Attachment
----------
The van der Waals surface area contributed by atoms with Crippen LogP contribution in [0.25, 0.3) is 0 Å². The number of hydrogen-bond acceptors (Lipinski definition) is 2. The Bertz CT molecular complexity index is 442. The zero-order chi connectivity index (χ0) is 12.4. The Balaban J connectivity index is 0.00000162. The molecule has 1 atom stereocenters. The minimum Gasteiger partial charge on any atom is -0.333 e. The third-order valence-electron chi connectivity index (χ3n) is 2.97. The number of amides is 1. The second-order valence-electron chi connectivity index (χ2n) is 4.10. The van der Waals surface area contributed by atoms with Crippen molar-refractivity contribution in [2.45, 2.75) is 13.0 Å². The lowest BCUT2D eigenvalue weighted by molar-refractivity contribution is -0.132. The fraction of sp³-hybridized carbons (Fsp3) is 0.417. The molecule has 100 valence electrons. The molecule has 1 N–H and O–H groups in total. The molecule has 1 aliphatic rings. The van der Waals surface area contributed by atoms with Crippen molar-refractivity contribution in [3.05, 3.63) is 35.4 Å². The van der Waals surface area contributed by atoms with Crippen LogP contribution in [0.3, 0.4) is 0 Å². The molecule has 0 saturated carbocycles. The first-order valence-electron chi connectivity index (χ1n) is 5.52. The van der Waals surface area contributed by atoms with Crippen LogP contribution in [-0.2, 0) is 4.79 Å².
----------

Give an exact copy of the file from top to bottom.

The van der Waals surface area contributed by atoms with Crippen LogP contribution in [0.25, 0.3) is 0 Å². The number of hydrogen-bond acceptors (Lipinski definition) is 2. The Bertz CT molecular complexity index is 442. The zero-order chi connectivity index (χ0) is 12.4. The Balaban J connectivity index is 0.00000162. The molecule has 1 atom stereocenters. The minimum Gasteiger partial charge on any atom is -0.333 e. The third-order valence-electron chi connectivity index (χ3n) is 2.97. The number of amides is 1. The second-order valence-electron chi connectivity index (χ2n) is 4.10. The van der Waals surface area contributed by atoms with Crippen molar-refractivity contribution in [2.45, 2.75) is 13.0 Å². The lowest BCUT2D eigenvalue weighted by molar-refractivity contribution is -0.132. The fraction of sp³-hybridized carbons (Fsp3) is 0.417. The molecule has 100 valence electrons. The molecule has 1 N–H and O–H groups in total. The molecule has 1 aliphatic rings. The van der Waals surface area contributed by atoms with Crippen molar-refractivity contribution in [3.05, 3.63) is 35.4 Å². The van der Waals surface area contributed by atoms with Crippen LogP contribution in [0.3, 0.4) is 0 Å². The molecule has 0 saturated carbocycles. The first-order valence-electron chi connectivity index (χ1n) is 5.52. The van der Waals surface area contributed by atoms with Crippen LogP contribution in [-0.2, 0) is 4.79 Å².